Arab Spring, Libyan Winter

9789380118079

LeftWord Books, 2012

271 pages

Price INR 300.00
Book Club Price INR 225.00
SKU
pro_90

The Arab Spring captivated the planet.

Mass action overthrew Tunisia\' ’s Ben Ali and Egypt ’\'s Hosni Mubarak. The revolutionary wave spread to the far corners of the Arab world, from Morocco to Bahrain. It seemed as if all the authoritarian states would finally be freed, even those of the Arabian Peninsula. People ’\'s power had produced this wave, and continued to ride it out.

In Libya, though, the new world order had different ideas. Social forces opposed to Muammar Qaddafi had begun to rebel, but they were weak. In came the French and the United States, with promises of glory. A deal followed with the Saudis, who then sent in their own forces to cut down the Bahraini revolution, and NATO began its assault, ushering in a Libyan Winter that cast its shadow over the Arab Spring.

This brief, timely analysis situates the assault on Libya in the context of the winds of revolt that swept through the Middle East in the Spring of 2011. Vijay Prashad explores the recent history of the Qaddafi regime, the social forces who opposed him, and the role of the United Nations, NATO, and the rest of the world ’\'s superpowers in the bloody civil war that ensued.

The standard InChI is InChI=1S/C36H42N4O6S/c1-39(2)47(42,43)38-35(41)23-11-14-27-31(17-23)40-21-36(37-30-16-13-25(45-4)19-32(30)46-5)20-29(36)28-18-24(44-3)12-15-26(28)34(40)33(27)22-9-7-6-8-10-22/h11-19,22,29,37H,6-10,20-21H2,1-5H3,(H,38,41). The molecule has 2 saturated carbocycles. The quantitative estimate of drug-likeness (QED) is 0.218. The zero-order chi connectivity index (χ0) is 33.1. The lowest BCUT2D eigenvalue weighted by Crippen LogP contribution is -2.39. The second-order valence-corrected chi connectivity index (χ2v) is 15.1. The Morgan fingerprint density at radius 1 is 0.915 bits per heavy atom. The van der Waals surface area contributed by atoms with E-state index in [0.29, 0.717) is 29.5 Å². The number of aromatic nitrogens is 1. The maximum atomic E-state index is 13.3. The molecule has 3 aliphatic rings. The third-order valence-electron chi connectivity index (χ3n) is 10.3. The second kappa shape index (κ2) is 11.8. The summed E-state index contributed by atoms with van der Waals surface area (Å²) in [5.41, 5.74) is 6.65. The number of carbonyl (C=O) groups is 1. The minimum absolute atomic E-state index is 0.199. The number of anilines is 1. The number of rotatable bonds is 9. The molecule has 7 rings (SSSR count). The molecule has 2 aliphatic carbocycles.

Vijay Prashad

Vijay Prashad is the Executive Director of Tricontinental: Institute for Social Research. He is the author or editor of several books, including The Darker Nations: A Biography of the Short-Lived Third World and The Poorer Nations: A Possible History of the Global South (both from LeftWord). His most recent book is Red Star Over the Third World (LeftWord 2017). He writes regularly for FrontlineThe HinduAlternet and BirGun. He is Chief Editor at LeftWord Books.


Review

“\"Despite the (probably) millions of words written about the Libyan uprising and the NATO intervention, nothing written in English has come near the truth. After reading Arab Spring, Libyan Winter, it seems that when all is said and done, Prashad’s work will come the closest.\"” — Ron Jacobs, Counterpunch

Reviewer, Publication